OK, there are a few ways to look at this.

1. ARE YOU SURE ABOUT THIS, CAVALIERS???? Yes, absolutely you need a rim protector, and Mozgov fills that role fine. If you go by the NBA's player tracking, he's holding opponents to 48.6 percent on close field goal attempts—a little better than Andre Drummond, a little worse than DeAndre Jordan—and is involved in 7.1 per game. Timofey Mozgov is Fine. But c'mon, man—it's still Timofey Mozgov! And look at these protections! From Adrian Wojnarowski's writeup on Yahoo:

The protections on the pick from Memphis: Nos. 1-5 and 15-30 in 2015; 1-5 and 15-30 in '16; 1-5 in '17 and 1-5 in 2018; unprotected in 2019. The protections on the OKC pick: Nos. 1-18 in 2015; 1-15 in '16; 1-15 in 2017. After 2017, it becomes two seconds.

The OKC pick you can write off as found money, sort of, since it just arrived in the Waiters deal, in which the Cavs managed to flip Dion Waiters into a year of Shump and a first-rounder for the cut-rate price of running cleanup duty on whatever inconveniences J.R. Smith can imagine in the next year and a half.

But the Memphis pick on top of that has to make your brain itch at least a little. Memphis is on fire this season, but has to worry about an impending Marc Gasol free agency and the storm doors falling the rest of the way off of Z-Bo and Tony Allen. That's got the makings of a pretty good pick! But Cleveland can't afford to hold onto it, because it really can't afford to be left just holding its nuts and losing to the buster-ass Sixers. So you send two firsts out to Denver, make your tacit little admission that you're a little shook by those LeBron-might-Decision-again rumors, and hope it helps. Because:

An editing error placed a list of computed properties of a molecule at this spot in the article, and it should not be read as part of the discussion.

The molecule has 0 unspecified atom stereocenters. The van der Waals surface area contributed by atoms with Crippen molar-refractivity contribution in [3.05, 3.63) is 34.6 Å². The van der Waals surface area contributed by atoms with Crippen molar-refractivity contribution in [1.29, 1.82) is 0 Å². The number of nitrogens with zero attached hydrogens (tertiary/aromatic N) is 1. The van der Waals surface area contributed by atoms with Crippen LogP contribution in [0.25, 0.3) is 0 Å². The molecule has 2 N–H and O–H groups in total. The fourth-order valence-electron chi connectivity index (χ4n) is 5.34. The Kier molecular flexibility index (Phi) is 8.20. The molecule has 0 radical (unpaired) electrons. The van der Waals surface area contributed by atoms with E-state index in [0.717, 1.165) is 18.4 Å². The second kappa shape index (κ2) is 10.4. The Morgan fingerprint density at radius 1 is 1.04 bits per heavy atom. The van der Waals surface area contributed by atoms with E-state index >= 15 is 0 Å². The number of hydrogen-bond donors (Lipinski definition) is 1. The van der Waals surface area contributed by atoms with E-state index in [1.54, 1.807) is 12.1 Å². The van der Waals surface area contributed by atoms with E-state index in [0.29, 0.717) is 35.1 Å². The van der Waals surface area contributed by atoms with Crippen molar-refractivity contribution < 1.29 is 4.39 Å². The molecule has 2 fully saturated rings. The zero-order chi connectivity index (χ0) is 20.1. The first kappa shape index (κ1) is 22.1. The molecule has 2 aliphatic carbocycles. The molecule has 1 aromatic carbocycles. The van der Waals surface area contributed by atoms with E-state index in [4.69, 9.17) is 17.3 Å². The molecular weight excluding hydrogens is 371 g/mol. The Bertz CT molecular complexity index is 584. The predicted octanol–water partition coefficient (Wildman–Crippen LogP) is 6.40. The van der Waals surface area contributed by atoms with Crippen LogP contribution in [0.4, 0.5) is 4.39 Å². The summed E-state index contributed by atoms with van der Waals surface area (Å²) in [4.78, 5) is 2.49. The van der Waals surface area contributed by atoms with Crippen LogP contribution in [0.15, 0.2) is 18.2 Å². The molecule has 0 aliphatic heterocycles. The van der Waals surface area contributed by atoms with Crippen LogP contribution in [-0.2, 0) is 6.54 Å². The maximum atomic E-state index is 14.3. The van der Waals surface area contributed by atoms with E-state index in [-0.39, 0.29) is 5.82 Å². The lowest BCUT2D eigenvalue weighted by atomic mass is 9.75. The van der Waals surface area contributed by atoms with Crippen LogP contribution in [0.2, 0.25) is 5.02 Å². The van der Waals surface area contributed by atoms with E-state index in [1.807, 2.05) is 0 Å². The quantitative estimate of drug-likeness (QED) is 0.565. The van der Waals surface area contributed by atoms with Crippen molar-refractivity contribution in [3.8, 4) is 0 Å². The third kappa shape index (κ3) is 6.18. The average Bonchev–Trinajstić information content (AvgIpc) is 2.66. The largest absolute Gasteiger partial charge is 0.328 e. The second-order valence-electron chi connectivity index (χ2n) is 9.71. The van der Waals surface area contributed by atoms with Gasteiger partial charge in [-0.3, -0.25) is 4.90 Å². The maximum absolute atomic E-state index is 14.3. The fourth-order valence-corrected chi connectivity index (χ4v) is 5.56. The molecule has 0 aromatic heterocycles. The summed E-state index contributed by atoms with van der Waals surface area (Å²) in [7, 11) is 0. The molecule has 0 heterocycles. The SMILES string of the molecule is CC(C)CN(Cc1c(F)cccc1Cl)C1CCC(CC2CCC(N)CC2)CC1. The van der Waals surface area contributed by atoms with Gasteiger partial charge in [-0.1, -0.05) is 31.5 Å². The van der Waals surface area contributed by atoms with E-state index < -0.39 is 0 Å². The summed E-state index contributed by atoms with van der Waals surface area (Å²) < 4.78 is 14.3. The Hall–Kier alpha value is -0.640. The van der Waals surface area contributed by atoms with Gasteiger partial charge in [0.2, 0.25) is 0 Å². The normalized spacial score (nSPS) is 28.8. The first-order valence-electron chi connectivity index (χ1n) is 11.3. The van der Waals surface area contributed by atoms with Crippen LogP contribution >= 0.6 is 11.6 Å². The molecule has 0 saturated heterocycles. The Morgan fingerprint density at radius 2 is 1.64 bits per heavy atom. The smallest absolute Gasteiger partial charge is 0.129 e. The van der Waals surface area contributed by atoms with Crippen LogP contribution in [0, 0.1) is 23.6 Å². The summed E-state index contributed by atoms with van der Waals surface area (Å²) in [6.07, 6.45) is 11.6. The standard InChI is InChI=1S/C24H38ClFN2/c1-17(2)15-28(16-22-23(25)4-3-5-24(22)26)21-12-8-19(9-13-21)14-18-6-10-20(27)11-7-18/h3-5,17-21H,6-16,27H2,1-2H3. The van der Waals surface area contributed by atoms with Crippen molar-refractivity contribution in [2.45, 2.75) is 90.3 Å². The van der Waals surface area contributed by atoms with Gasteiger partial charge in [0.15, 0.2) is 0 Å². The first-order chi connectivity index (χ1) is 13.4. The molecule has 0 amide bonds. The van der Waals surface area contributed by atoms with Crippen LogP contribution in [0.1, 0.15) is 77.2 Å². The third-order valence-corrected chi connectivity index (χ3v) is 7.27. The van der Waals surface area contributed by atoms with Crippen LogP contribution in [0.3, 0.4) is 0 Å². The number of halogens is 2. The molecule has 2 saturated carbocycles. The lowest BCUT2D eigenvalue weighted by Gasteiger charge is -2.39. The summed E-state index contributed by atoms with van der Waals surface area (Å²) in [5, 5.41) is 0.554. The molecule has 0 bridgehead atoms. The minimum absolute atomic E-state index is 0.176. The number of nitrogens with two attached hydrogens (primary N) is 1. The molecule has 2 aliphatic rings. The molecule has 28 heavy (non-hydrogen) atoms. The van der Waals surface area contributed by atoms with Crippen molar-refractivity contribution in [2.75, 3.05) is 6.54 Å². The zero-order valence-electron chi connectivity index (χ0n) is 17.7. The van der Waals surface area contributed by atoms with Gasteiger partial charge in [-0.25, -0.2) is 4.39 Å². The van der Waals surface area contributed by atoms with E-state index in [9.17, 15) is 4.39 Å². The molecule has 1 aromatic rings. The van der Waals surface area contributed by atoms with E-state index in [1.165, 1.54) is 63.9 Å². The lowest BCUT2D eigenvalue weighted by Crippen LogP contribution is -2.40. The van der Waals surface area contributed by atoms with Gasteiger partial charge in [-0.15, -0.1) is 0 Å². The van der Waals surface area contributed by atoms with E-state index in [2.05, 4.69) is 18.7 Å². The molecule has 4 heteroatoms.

2. The Cavs aren't building shit. If you read around the negative space in those pick restictions, they're looking at a two- or three-year window and are going to fire off any assets they have to make sure it actually opens.

3. This deal comes off as a recalibration of the actual value of draft picks is cresting through the league. Remember, the valuation of assets in the NBA is not absolute—you can't just thumb around the Blue Book and peg your Good-to-Fair-condition 2014-15 Mike Dunleavy, Jr. at a late-first and cash considerations—and are informed by a specific point of view. The Morey Model that's taken over these last few years puts extreme value on the draft picks, especially first rounders, and talented young players. But not long ago, the prevailing notion was that expiring deals were valuable enough to trade good players for useless ones. Now, think—how much have you heard about Amar'e Stoudemire being a hot trade chip this year? The market is more mature now than it was then, but there's plenty of track unlaid as far as what a draft pick is actually worth, and some teams have already begun redoing the math.


5. The old joke is fair enough, too. The Cavaliers draft people like Dion Waiters. Trade all of your draft picks if you do shit like that.